# Finding the greatest number of regions on a plane

There are 3 straight lines and two circles on a plane. They divide the plane into regions. Find the greatest possible number of regions. This is the best that I could come up with an I don't really know how to get even more regions. Using some mental calculations, I figured that I could edit the picture and make it into 20 regions. However, the answer key gave me 21 as the answer. Is there a way to find out the number of regions on a plane without using a calculator? Is there a formula for it? Please help.

The number $$21$$ for a general configuration with maximal number of intersections follows from Euler’s formula. There are $$18$$ vertices ($$3$$ from line/line, $$12$$ from line/circle, $$2$$ from circle/circle intersections, and $$1$$ at infinity). There are $$37$$ edges ($$21$$ from lines, $$16$$ from circles). So $$18 - 37 + A=2$$ and $$A=21$$.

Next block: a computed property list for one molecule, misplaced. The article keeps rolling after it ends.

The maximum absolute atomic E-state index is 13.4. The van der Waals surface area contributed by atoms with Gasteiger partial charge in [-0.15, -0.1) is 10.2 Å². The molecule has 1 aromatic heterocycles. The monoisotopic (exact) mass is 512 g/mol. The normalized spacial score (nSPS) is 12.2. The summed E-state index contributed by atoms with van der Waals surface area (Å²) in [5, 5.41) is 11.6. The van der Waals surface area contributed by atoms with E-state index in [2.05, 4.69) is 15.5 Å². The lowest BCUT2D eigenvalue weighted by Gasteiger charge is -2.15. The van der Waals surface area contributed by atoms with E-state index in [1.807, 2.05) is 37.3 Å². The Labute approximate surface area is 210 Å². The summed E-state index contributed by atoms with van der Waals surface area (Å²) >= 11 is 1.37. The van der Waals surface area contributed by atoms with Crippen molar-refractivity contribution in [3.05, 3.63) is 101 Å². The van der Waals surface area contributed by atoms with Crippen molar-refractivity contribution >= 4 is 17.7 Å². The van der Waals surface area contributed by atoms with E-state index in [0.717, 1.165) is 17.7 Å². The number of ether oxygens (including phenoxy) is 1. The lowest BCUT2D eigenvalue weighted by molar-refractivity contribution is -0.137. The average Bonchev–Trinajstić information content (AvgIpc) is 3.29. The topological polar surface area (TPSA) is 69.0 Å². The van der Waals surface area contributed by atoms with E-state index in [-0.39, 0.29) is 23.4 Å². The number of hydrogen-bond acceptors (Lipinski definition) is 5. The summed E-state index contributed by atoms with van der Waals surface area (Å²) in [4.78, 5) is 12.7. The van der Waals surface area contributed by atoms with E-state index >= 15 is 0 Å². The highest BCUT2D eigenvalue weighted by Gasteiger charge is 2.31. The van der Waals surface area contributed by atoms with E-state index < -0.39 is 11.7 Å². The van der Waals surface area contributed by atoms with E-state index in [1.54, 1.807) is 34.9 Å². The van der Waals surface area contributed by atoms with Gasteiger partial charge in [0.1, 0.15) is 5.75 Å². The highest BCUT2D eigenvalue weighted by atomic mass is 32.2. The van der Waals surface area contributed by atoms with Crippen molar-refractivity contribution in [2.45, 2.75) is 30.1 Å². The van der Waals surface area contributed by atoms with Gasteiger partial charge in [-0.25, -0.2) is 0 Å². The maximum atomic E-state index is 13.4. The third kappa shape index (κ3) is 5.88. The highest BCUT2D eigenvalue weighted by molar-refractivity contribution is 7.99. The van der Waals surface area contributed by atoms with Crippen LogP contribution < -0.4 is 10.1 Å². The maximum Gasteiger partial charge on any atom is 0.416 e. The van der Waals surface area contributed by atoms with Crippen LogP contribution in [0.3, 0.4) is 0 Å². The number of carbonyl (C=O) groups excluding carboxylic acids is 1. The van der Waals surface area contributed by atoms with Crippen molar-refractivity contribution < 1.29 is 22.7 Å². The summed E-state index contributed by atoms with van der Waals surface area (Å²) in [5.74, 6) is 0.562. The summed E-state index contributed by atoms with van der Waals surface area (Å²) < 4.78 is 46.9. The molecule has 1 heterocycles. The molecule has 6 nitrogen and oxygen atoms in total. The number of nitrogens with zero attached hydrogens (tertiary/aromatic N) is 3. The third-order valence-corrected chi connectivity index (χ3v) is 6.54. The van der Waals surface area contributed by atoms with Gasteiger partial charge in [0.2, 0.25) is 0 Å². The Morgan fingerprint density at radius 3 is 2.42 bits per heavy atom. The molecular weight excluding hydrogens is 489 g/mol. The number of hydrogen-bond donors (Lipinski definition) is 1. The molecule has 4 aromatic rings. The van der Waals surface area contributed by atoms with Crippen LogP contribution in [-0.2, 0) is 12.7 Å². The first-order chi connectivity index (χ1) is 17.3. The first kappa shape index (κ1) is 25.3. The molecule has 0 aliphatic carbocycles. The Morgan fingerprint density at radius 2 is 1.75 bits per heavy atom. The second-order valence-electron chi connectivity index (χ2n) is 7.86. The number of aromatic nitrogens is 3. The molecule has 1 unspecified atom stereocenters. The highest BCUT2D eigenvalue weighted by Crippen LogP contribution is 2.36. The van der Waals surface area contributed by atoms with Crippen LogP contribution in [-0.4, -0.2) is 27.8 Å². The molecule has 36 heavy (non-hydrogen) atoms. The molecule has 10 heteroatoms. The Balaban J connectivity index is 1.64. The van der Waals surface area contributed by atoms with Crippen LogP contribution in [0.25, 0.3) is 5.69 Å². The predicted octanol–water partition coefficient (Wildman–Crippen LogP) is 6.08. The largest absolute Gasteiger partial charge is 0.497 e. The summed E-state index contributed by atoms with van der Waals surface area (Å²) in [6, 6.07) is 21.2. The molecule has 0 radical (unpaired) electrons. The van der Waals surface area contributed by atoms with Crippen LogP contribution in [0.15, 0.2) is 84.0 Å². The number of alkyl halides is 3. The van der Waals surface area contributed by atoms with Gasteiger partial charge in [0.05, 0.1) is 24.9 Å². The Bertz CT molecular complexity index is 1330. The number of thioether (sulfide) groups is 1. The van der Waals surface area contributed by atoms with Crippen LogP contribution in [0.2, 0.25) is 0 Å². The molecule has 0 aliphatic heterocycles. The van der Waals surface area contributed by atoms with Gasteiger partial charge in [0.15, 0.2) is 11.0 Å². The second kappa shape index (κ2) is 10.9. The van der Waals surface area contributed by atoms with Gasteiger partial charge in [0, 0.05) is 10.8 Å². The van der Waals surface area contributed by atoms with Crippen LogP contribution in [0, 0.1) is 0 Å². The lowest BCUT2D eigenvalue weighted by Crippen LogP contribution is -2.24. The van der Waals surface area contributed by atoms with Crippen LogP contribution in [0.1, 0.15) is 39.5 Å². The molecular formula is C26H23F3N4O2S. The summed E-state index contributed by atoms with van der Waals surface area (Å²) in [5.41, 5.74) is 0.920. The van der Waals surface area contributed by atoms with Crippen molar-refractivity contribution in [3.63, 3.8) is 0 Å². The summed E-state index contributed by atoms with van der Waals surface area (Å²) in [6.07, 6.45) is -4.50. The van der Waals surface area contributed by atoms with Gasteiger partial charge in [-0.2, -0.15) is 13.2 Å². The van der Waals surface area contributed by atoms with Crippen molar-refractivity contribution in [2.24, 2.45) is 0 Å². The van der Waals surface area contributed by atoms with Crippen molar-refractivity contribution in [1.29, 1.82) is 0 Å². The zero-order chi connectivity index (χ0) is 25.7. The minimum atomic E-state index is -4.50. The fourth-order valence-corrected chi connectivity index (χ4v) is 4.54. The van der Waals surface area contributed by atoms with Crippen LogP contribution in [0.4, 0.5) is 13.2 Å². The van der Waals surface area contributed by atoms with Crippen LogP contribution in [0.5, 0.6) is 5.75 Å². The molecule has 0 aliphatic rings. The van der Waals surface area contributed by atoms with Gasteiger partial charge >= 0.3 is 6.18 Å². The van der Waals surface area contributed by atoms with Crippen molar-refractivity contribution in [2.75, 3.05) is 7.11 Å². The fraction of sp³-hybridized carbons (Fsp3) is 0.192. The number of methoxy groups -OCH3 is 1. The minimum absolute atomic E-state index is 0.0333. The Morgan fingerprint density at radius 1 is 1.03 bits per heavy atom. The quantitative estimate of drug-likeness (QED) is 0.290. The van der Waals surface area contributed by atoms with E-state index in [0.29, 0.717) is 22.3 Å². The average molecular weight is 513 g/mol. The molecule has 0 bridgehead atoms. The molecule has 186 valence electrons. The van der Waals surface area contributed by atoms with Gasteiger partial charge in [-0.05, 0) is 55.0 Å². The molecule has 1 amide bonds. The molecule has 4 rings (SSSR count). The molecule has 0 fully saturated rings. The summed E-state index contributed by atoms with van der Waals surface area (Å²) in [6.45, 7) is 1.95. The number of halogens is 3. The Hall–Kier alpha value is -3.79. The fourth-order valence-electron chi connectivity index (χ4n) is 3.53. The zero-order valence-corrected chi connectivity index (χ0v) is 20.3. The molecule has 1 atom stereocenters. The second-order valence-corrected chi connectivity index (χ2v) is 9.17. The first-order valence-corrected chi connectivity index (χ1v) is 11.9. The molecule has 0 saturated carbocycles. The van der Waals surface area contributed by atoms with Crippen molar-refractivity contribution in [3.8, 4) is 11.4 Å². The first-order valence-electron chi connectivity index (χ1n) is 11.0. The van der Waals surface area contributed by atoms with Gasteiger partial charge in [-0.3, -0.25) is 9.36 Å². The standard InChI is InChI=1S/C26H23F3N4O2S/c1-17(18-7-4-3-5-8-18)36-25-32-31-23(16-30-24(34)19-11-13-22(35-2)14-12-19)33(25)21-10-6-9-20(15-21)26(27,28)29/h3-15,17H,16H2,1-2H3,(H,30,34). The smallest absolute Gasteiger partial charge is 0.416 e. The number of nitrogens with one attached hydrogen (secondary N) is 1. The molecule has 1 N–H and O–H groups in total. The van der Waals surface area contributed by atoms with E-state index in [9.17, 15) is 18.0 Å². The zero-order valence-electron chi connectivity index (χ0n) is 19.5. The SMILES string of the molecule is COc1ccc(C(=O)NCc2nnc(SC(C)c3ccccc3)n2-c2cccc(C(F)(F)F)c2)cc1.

• can you please elaborate more for me? How do you find the different vertices? I’m really sorry but I’m just 12 and I’m trying to prepare for my math competition :( – UnidentifiedX Feb 24 at 11:34

I get 21: There can be only six regions "at infinity" (as defined by the straight lines).

• 6 "at infinity"
• 2 "local, but outside circles"
• 8 "entirely within red circle"
• 5 "within green circle but not inside red circle"
• Can you explain how you get 21? I understand the part of 'infinity' but where did you get the 21 from? Maybe you can help me number the number of regions? – UnidentifiedX Feb 22 at 2:44